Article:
This post goes on to begin the rough draft of my current non-fiction WiP, Baby Acres: A possible Vision for Making Society Suck Less, in 60 Years. (Thanks, once again, to JYP and Tammy for the title ideas!!) The overall goal has been to lay out a roadmap for a fully inclusive society for all of us, so, I am turning, this week, to the introductory chapter, Chapter 0, of the book, in the hope that All HumanKind will eventually have each person’s basic needs met. This book lays out one possible path for getting to that point.
Introduction: Empathy-building as an ongoing part of all
Having cited some of the reasoning which led up to the inception of this project, we now delve into the foundational concepts behind each phase. Empathy-building, through various means, is a continual part of each phase, as without empathy, no society can be just or safe or kind.
This vision of one potential just society is based on the ideas that such a society must be defined by its levels of both empathy and of full respect for the Human Rights of every living person. Such rights as the right to equity, the right to help create peaceful change, and to have each of those four freedoms that President FDR spoke about, embody the essence of a just society. But that essence still requires some tangible way to measure the level of justice, change institutions and systems that need changing, and to define specific ideals upon which those justice seeking institutions build, and to what particular ends.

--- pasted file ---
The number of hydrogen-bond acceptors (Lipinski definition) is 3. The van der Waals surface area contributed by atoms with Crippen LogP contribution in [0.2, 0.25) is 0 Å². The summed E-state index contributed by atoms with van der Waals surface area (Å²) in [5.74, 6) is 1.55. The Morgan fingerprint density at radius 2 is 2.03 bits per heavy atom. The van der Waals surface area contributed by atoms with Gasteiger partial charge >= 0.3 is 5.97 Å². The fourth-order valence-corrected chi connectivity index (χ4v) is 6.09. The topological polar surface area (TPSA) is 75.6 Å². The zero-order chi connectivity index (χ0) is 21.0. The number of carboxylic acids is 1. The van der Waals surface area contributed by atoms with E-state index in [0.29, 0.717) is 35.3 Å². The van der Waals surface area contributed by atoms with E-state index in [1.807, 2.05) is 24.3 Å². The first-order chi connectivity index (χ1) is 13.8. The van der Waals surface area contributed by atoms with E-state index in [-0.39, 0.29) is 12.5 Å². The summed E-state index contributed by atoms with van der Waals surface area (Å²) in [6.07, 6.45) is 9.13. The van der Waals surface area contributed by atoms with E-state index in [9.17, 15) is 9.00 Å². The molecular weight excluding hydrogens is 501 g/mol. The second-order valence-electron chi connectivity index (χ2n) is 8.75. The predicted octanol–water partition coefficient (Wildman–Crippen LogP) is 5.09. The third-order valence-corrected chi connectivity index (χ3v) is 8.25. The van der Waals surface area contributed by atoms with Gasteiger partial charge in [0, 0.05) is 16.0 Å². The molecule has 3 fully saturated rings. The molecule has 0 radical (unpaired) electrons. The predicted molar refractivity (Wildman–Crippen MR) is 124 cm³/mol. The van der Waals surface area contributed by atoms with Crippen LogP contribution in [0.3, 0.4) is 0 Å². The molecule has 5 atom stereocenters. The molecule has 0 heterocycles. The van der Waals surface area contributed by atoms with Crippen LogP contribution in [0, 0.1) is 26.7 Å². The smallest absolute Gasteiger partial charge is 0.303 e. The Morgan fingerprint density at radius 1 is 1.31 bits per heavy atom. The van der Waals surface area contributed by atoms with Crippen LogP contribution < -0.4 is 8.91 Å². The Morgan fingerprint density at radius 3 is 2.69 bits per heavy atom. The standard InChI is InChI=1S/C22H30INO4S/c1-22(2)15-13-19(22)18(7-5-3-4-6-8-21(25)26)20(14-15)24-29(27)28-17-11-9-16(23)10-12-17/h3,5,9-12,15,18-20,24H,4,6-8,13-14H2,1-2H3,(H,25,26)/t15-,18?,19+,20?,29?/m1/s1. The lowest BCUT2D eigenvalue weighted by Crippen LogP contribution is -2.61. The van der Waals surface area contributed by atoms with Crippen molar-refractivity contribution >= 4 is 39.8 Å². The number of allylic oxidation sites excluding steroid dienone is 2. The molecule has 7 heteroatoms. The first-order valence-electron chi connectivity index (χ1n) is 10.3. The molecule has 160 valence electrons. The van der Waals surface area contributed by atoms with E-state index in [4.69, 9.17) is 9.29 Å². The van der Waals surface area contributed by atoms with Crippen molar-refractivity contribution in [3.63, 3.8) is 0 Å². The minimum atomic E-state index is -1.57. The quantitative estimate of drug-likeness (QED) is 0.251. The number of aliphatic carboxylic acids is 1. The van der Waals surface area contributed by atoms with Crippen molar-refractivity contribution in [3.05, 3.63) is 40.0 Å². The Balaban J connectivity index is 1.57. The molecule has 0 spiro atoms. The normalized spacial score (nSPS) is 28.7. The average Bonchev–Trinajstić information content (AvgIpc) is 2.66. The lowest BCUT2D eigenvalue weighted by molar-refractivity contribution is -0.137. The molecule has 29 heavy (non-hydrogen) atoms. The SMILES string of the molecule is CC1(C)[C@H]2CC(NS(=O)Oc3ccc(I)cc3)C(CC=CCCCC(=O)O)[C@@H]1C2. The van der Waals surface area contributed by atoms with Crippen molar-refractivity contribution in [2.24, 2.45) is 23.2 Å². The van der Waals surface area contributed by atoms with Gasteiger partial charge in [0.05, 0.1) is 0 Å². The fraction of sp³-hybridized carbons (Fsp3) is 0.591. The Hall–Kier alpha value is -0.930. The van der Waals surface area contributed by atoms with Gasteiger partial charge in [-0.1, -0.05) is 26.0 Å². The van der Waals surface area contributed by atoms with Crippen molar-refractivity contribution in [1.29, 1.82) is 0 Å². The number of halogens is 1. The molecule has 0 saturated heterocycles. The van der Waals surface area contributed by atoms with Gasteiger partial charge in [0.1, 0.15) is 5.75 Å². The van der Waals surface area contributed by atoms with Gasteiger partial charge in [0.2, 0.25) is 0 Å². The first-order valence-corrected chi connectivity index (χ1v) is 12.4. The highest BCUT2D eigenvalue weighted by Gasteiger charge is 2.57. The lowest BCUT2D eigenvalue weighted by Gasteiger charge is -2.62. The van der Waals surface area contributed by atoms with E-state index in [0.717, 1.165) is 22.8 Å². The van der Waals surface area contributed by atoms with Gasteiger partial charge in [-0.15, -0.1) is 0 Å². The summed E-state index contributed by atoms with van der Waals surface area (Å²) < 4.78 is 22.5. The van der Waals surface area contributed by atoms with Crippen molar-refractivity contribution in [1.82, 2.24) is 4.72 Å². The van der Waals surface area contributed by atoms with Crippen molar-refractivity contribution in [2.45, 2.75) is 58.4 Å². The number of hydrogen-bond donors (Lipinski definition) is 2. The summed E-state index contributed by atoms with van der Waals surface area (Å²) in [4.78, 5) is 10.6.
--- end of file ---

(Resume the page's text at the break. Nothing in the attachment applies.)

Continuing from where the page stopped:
Human Rights must be the starting point for any society which seeks to be a just society. The application of named rights for each human being in an equitable manner is essential for a
society to be truly just. Some way to measure that application is also necessary. John Rawls proposed a test for determining whether a given society could be considered just, via a thought experiment. While that test will neither be debated nor explained in full here, further exploration of his writings will show that his proposal involved imagining oneself, after having designed a just society, as being given the choice to become part of that society, but without any knowledge of the position in which one, personally, would enter it. Rawls suggested that if a person would not be willing to enter a given society with no knowledge, or under a thick veil of ignorance, as to what that person’s position would be in the society, then that society might not be a just society. For example, no reasonable person, not knowing what position he or she might have, would consent to become part of US society, because if the position of that person turns out to be one of a homeless person, then the lived experience of the vast majority of people who experience homelessness would indicate that entering society in that position would very nearly doom one’s chances in life. Thus, Rawls’ test would show that the current state of American society is not that of a just society. As many have pointed out. Like Noam Chomsky.